Pictures pop up from a year ago. People are sitting around a table at an open-air restaurant on a busy street in Ouagadougou, Burkina Faso. They are waiting for pizza. It is my birthday, but no one knows that until I tell them. The picture is taken before I tell them, and they are looking subdued. As I recall, telling them about my birthday, reluctant as I had been to do so, livened things up and it became a party.
It was also a farewell party. We were about to go our separate ways, to four different countries–DR Congo, Sierra Leone, South Africa, USA. It was the end of a church-leadership meeting that included representatives from these countries as well as the host country. If that sounds dull and official, it wasn’t. It was one of the warmest, most engaging gatherings I’ve ever been part of. So… African.
My reason for being there was to help three women develop a plan to train adult literacy teachers. We succeeded in doing this. More important, we became sisters in this endeavor, and we also succeeded in bringing our brothers, the male leaders, on board. So it was a purposeful meeting that had a successful outcome.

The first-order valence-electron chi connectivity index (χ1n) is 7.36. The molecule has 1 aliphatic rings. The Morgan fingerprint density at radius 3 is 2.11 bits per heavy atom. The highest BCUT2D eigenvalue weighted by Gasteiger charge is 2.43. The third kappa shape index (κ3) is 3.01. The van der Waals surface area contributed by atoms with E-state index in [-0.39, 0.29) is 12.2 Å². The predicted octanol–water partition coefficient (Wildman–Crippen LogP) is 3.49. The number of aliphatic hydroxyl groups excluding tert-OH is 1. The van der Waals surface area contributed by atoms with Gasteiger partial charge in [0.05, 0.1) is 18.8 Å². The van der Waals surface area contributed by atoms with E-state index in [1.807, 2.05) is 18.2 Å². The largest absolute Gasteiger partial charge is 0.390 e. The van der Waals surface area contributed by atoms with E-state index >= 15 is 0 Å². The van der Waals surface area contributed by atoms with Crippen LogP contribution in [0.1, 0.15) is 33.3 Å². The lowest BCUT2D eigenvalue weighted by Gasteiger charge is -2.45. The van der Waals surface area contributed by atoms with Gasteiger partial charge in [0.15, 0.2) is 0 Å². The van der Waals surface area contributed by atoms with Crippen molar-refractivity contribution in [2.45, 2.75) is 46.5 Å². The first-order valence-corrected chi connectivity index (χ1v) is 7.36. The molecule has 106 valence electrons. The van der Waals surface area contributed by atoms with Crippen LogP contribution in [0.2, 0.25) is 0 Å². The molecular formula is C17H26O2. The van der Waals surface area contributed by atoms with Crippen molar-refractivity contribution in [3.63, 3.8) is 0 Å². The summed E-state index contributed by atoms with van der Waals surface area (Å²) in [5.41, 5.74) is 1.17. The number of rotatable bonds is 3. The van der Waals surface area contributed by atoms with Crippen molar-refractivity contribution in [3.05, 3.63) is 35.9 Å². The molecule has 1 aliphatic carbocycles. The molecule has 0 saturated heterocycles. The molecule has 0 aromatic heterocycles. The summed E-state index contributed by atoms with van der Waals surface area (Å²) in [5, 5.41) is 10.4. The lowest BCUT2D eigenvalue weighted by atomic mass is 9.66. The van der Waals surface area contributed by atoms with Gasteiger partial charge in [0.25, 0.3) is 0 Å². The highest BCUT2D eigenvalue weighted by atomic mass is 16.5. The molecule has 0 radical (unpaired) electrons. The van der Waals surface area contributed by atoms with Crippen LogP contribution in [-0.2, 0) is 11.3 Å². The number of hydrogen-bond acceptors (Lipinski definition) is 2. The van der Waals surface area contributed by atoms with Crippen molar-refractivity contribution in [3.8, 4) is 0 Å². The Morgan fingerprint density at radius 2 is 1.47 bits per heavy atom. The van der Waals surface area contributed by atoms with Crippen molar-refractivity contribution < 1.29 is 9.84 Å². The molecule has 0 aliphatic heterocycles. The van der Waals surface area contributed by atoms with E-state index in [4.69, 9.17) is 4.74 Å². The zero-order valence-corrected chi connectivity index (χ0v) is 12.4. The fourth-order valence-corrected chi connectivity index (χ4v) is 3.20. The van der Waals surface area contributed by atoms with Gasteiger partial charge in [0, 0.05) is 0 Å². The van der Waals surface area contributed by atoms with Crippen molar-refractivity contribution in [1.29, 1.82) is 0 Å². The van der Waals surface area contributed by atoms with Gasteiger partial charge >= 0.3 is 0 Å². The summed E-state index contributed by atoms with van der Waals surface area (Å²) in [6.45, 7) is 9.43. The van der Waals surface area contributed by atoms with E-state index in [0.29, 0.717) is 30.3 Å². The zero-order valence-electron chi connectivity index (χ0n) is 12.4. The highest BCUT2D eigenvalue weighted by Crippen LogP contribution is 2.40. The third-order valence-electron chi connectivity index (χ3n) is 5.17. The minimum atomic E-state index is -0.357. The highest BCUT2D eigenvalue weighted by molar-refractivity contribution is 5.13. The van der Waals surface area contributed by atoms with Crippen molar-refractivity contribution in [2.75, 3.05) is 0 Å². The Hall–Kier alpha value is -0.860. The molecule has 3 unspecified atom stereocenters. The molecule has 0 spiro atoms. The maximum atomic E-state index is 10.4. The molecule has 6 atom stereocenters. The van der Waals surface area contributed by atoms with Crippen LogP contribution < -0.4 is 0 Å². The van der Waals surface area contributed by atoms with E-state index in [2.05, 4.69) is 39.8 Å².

At the same time, it satisfied my recurrent hunger to go to Africa and hang out for a while, soaking up color and warmth, giving and receiving love, prayer, music; cementing old friendships and making new ones.
During the 10 days I was there, Donald Trump was elected president back home. It mattered, but not so much as it might have. Being in Africa softened the blow. I mourned for a few hours and then joined my friends at lunch. But I returned to the bleak November North American landscape and found friends and family still in shock.
That gathering in Burkina, along with the birth of our third grandchild days before I left, has fueled a persistent joy that refuses to be doused by rampant evil and perversity in daily news. Sometimes I wonder whether I am incapable of facing grim reality. But then I see that the seeds of joy are also bearing fruit.
The grandbaby is a year old, sweetness personified, like the other two, who are off to Taiwan for a few weeks to brighten the lives of the extended family who have never met them. Bilingual at age seven and two-and-a-half, I’m sure they will make their other grandparents beam with pride.
The literacy project is in full swing--more than 100 teachers trained so far, many of them already conducting pop-up literacy classes in their churches and communities. More training workshops are scheduled for next year. I will get to make another trip. This is happening in a country plagued by violence and hardship, which has touched the lives of my sisters and friends there. Nevertheless, they persist.
Nevertheless, joy persists.